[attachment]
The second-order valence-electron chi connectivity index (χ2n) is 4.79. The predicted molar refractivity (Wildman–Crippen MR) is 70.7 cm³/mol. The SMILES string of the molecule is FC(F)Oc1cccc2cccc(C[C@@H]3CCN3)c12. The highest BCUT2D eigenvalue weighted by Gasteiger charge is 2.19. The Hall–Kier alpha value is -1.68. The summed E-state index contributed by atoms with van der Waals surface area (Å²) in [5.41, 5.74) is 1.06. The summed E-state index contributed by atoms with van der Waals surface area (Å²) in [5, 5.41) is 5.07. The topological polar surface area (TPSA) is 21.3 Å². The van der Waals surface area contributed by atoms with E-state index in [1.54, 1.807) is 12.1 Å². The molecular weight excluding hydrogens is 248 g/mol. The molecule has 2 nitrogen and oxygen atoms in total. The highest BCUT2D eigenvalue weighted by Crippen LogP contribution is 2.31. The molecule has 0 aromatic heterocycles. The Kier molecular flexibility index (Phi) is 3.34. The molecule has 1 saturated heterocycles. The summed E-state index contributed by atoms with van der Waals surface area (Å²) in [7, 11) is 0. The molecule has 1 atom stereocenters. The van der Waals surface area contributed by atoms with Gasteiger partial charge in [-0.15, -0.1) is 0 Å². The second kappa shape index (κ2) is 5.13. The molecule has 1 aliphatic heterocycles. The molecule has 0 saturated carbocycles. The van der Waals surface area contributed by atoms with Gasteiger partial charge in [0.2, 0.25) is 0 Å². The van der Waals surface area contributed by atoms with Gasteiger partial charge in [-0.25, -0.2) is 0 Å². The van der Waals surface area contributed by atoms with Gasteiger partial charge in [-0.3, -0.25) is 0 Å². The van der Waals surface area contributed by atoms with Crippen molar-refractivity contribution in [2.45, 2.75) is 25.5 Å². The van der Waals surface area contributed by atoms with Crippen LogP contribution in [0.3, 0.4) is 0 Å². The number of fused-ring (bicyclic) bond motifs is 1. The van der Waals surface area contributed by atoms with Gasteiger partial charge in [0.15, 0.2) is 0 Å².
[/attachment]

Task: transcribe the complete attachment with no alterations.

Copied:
The second-order valence-electron chi connectivity index (χ2n) is 4.79. The predicted molar refractivity (Wildman–Crippen MR) is 70.7 cm³/mol. The SMILES string of the molecule is FC(F)Oc1cccc2cccc(C[C@@H]3CCN3)c12. The highest BCUT2D eigenvalue weighted by Gasteiger charge is 2.19. The Hall–Kier alpha value is -1.68. The summed E-state index contributed by atoms with van der Waals surface area (Å²) in [5.41, 5.74) is 1.06. The summed E-state index contributed by atoms with van der Waals surface area (Å²) in [5, 5.41) is 5.07. The topological polar surface area (TPSA) is 21.3 Å². The van der Waals surface area contributed by atoms with E-state index in [1.54, 1.807) is 12.1 Å². The molecular weight excluding hydrogens is 248 g/mol. The molecule has 2 nitrogen and oxygen atoms in total. The highest BCUT2D eigenvalue weighted by Crippen LogP contribution is 2.31. The molecule has 0 aromatic heterocycles. The Kier molecular flexibility index (Phi) is 3.34. The molecule has 1 saturated heterocycles. The summed E-state index contributed by atoms with van der Waals surface area (Å²) in [7, 11) is 0. The molecule has 1 atom stereocenters. The van der Waals surface area contributed by atoms with Gasteiger partial charge in [-0.15, -0.1) is 0 Å². The second kappa shape index (κ2) is 5.13. The molecule has 1 aliphatic heterocycles. The molecule has 0 saturated carbocycles. The van der Waals surface area contributed by atoms with Gasteiger partial charge in [0.2, 0.25) is 0 Å². The van der Waals surface area contributed by atoms with Gasteiger partial charge in [-0.25, -0.2) is 0 Å². The van der Waals surface area contributed by atoms with Gasteiger partial charge in [-0.3, -0.25) is 0 Å². The van der Waals surface area contributed by atoms with Crippen molar-refractivity contribution in [2.45, 2.75) is 25.5 Å². The van der Waals surface area contributed by atoms with Crippen LogP contribution in [0.3, 0.4) is 0 Å². The number of fused-ring (bicyclic) bond motifs is 1. The van der Waals surface area contributed by atoms with Gasteiger partial charge in [0.15, 0.2) is 0 Å².